561 F2d 1365 Big Tire Dealers Inc v. Goodyear Tire & Rubber Company
561 F.2d 1365
195 U.S.P.Q. 417, 2 Fed. R. Evid. Serv. 443
BIG O TIRE DEALERS, INC., a Colorado Corporation, Plaintiff-Appellee,
The GOODYEAR TIRE & RUBBER COMPANY, an Ohio Corporation,
United States Court of Appeals,
Argued and Submitted Jan. 25, 1977.
Decided Sept. 2, 1977.
Rehearing Denied Oct. 11, 1977.
Denis McInerney of Cahill, Gordon & Reindel, New York City (Robert Usadi, Cahill, Gordon & Reindel, New York City, Arthur K. Underwood, Jr., and W. David Pantle of Dawson, Nagel, Sherman & Howard, Denver, Colo., of counsel, and William E. Schuyler, Jr., and Alan S. Cooper of Schuyler, Birch, Swindler, McKie & Beckett, Washington, D. C., also of counsel, on the briefs), for defendant-appellant.
Michael C. Schaefer of Rutenbeck & Schaefer, Denver, Colo. (Duane C. Burton, Robert C. Dorr, of Burton & Dorr, Denver, Colo., of counsel, on the brief), for plaintiff-appellee.
Before LEWIS, Chief Judge, and PICKETT and BARRETT, Circuit Judges.
LEWIS, Chief Judge.
This civil action was brought by Big O Tire Dealers, Inc. ("Big O") asserting claims of unfair competition against The Goodyear Tire & Rubber Co. ("Goodyear") based upon false designation of origin under 15 U.S.C. § 1125(a) and common law trademark infringement. After a ten-day trial and three days of deliberation, the jury returned the following verdict:
We the jury in the above entitled cause, upon our oath do say that we find the following as our verdict herein:
Upon the claim of liability for trademark infringement we find for Big O Inc.
Upon the claim of liability for false designation of origin we find for Goodyear.
Upon the claim for trademark disparagement we find for Big O Inc.
We find that plaintiff has proven special compensatory damages in the amount of $ None.
We find that plaintiff has proven general compensatory damages in the amount of $2,800,000.
We assess punitive or exemplary damages in the amount of $16,800,000.
Dated September 4, 1975.
Filing a comprehensive post-trial opinion the United States District Court for the District of Colorado entered judgment on the jury's verdict, permanently enjoined Goodyear from infringing on Big O's trademark, and dismissed Goodyear's counterclaim for equitable relief. 408 F.Supp. 1219. Goodyear appeals that judgment.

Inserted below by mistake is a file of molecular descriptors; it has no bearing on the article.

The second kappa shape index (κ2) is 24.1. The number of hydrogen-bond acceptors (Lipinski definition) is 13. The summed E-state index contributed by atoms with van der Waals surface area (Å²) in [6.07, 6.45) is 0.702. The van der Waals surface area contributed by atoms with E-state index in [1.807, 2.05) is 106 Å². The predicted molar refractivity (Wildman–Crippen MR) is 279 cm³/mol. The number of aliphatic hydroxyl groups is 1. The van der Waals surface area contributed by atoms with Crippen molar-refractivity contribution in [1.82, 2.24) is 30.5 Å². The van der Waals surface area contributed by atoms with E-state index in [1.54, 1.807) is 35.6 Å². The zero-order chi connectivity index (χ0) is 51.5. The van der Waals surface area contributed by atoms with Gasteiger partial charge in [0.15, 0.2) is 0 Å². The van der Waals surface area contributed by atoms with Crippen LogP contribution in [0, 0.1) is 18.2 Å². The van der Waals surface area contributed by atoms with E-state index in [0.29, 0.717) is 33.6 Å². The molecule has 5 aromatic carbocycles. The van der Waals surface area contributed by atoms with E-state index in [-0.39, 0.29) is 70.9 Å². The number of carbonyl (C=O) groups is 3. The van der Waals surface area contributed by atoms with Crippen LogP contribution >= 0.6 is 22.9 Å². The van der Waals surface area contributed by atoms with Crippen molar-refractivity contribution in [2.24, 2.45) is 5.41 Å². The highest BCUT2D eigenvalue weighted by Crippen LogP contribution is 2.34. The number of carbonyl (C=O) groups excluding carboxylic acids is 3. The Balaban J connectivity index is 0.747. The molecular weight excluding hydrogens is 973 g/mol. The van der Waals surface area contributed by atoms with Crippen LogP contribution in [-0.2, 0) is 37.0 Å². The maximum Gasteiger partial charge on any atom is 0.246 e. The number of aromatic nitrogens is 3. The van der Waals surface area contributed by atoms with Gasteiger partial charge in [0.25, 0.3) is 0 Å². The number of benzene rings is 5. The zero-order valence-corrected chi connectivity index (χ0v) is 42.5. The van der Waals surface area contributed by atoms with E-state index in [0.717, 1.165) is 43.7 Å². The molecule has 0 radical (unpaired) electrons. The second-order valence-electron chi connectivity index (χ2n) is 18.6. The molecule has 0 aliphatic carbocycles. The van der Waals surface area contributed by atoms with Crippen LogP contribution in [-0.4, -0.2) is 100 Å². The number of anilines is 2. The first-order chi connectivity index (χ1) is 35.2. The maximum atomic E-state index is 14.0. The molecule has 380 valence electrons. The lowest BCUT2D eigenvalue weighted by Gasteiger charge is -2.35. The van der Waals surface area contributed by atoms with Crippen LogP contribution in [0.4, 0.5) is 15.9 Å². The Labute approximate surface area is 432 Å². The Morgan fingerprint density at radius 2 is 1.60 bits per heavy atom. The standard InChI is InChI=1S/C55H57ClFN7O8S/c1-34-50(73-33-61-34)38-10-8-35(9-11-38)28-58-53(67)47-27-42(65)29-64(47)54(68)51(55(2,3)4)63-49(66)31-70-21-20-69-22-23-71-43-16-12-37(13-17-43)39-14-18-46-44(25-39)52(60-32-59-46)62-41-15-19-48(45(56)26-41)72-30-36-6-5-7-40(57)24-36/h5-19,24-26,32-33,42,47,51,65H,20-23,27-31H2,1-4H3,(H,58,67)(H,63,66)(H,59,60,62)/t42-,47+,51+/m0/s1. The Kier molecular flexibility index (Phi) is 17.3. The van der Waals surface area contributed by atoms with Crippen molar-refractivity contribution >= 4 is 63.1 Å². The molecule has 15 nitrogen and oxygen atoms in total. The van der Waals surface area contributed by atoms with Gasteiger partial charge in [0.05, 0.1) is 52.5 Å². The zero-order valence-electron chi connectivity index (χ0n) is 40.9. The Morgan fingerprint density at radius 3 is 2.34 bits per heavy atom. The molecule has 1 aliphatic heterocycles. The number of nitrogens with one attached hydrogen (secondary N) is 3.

Big O is a tire-buying organization which provides merchandising techniques, advertising concepts, operating systems, and other aids to approximately 200 independent retail tire dealers in 14 states who identify themselves to the public as Big O dealers. These dealers sell replacement tires using the Big O label on "private brand" tires. They also sell other companies' brands such as B. F. Goodrich and Michelin Tires. At the time of trial Big O's total net worth was approximately $200,000.
Goodyear is the world's largest tire manufacturer. In 1974 Goodyear's net sales totalled more than $5.25 billion and its net income after taxes surpassed $157 million. In the replacement market Goodyear sells through a nationwide network of company-owned stores, franchise dealers, and independent retailers.
In the fall of 1973 Big O decided to identify two of its lines of private brand tires as "Big O Big Foot 60" and "Big O Big Foot 70." These names were placed on the sidewall of the respective tires in raised white letters. The first interstate shipment of these tires occurred in February 1974. Big O dealers began selling these tires to the public in April 1974. Big O did not succeed in registering "Big Foot" as a trademark with the United States Patent and Trademark Office.
In the last three months of 1973 Goodyear began making snowmobile replacement tracks using the trademark "Bigfoot." From October 1973 to August 1975 Goodyear made only 671 "Bigfoot" snowmobile tracks and sold only 411 tracks. In December 1973 Goodyear filed an application to register "Bigfoot" as a trademark for snowmobile tracks with the United States Patent and Trademark Office; the registration was granted on October 15, 1974.
In July 1974 Goodyear decided to use the term "Bigfoot" in a nationwide advertising campaign to promote the sale of its new "Custom Polysteel Radial" tire. The name "Custom Polysteel Radial" was molded into the tire's sidewall. Goodyear employed a trademark search firm to conduct a search for "Bigfoot" in connection with tires and related products. This search did not uncover any conflicting trademarks. After this suit was filed Goodyear filed an application to register "Bigfoot" as a trademark for tires but withdrew it in 1975. Goodyear planned to launch its massive, nationwide "Bigfoot" advertising campaign on September 16, 1974.